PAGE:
Panorama of Bath from Beechen Cliff, 1824, Harvey Wood

In all the lectures I have attended in my life on Bath and Georgian architecture, I have never seen this image.  Bath as we value it developed throughout the 18th century; by time this drawing was made, some of the terraces would have been over a hundred years old, yet how raw it appears.  Nature was clearly to be held at bay, providing a prospect from which one might consider the elegant city.

I once stayed in a bedsitter in Queen's Square (1730, John Wood the Elder, Grade 1 listed buildings); elegant it was not.  Unheated, cold water tap, toilet on the landing, no bath access, dingy and absolutely freezing.  There was an architectural value in the Georgian city, but little social value.  There was still, in the early 1970s, unmended bomb damage from WWII and many of the terraces had been divided into hives of dark low-income bedsits.  This was also just the tail end of the council tower block which looked pretty good in comparison: modern, heated, full of space and light — again, an optimistic but discrepant architectural solution that soon foundered on social realities.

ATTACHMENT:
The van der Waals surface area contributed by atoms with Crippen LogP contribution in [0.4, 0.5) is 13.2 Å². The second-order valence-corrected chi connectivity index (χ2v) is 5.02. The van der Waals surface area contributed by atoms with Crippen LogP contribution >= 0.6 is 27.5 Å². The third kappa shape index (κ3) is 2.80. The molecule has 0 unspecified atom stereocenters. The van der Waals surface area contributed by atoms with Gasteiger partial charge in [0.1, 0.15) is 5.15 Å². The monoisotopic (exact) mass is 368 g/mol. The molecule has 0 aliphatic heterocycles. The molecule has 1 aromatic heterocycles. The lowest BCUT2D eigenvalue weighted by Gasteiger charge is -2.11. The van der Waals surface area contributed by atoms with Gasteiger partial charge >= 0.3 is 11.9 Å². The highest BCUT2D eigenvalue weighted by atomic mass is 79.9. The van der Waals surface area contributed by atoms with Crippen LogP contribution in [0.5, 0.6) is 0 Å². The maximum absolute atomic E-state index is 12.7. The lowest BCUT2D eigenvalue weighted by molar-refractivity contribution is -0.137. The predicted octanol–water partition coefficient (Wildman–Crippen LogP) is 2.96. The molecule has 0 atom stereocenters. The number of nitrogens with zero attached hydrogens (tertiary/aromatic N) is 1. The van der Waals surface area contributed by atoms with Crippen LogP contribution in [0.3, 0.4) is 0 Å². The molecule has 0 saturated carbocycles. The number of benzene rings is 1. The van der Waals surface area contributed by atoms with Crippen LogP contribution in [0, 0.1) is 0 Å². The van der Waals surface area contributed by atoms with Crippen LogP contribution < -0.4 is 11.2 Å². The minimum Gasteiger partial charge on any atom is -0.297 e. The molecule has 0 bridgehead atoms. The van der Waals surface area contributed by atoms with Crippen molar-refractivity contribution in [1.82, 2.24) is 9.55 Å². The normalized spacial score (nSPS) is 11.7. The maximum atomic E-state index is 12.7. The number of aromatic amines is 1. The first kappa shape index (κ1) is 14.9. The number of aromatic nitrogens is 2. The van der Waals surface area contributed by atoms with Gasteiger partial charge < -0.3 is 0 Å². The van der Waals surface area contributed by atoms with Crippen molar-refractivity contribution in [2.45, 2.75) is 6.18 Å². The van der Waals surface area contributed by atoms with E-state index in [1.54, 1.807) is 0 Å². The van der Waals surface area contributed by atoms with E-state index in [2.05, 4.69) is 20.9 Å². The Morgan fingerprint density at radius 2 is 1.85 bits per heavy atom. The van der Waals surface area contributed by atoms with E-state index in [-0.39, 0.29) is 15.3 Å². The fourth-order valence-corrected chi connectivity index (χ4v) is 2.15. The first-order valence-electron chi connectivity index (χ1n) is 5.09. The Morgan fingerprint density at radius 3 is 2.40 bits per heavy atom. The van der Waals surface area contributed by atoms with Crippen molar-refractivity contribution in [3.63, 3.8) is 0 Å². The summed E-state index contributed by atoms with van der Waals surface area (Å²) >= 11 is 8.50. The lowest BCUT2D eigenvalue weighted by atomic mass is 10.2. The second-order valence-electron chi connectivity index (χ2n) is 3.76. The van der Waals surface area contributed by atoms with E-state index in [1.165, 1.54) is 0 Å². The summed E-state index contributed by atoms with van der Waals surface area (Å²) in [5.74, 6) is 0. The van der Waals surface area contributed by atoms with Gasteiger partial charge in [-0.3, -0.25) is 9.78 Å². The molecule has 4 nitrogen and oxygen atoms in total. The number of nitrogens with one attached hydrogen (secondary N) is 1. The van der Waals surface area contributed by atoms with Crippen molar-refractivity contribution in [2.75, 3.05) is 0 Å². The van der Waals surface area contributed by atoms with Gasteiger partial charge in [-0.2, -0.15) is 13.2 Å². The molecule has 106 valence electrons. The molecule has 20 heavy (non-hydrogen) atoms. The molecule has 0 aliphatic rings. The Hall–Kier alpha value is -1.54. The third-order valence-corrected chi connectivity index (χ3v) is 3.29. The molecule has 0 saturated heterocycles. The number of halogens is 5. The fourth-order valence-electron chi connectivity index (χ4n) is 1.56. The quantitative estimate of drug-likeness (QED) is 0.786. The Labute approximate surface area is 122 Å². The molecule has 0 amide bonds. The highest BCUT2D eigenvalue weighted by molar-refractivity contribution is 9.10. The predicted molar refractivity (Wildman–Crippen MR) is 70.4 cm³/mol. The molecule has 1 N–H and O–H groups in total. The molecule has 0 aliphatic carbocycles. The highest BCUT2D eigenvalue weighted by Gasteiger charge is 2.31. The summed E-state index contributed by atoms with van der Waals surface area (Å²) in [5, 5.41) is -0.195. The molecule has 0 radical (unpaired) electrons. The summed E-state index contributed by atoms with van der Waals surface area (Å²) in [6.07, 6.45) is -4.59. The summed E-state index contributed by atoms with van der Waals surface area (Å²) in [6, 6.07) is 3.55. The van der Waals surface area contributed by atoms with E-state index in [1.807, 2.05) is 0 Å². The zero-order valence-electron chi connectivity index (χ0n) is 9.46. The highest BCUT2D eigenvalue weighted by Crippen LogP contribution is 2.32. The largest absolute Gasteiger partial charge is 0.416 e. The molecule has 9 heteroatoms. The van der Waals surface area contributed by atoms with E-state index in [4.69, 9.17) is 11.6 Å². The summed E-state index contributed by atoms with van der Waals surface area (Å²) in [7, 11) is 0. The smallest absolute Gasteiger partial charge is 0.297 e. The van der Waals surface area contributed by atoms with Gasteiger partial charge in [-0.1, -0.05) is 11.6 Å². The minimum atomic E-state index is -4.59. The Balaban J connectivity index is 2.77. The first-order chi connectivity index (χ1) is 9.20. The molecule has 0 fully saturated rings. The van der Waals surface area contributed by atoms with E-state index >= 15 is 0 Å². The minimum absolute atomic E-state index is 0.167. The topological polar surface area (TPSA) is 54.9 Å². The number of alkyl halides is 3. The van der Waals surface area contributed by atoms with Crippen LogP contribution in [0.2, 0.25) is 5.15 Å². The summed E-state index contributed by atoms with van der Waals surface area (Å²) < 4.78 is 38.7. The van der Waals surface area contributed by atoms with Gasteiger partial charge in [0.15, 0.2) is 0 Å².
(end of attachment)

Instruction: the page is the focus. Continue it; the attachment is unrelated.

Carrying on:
It is still surprising how quickly Britain shed its social housing programs once the 1980s came and everyone, no matter how impoverished, was encouraged to cut free from the state and to become a property owner.  It took almost thirty years for this political, economic and social project to crash in the sub-prime bubble.  It would be difficult to find anything to rent in Bath today, certainly bedsitters are not considered legitimate housing any more unless as emergency housing for homeless families, and they certainly wouldn't be found in the classic terraces, squares or crescents of Bath.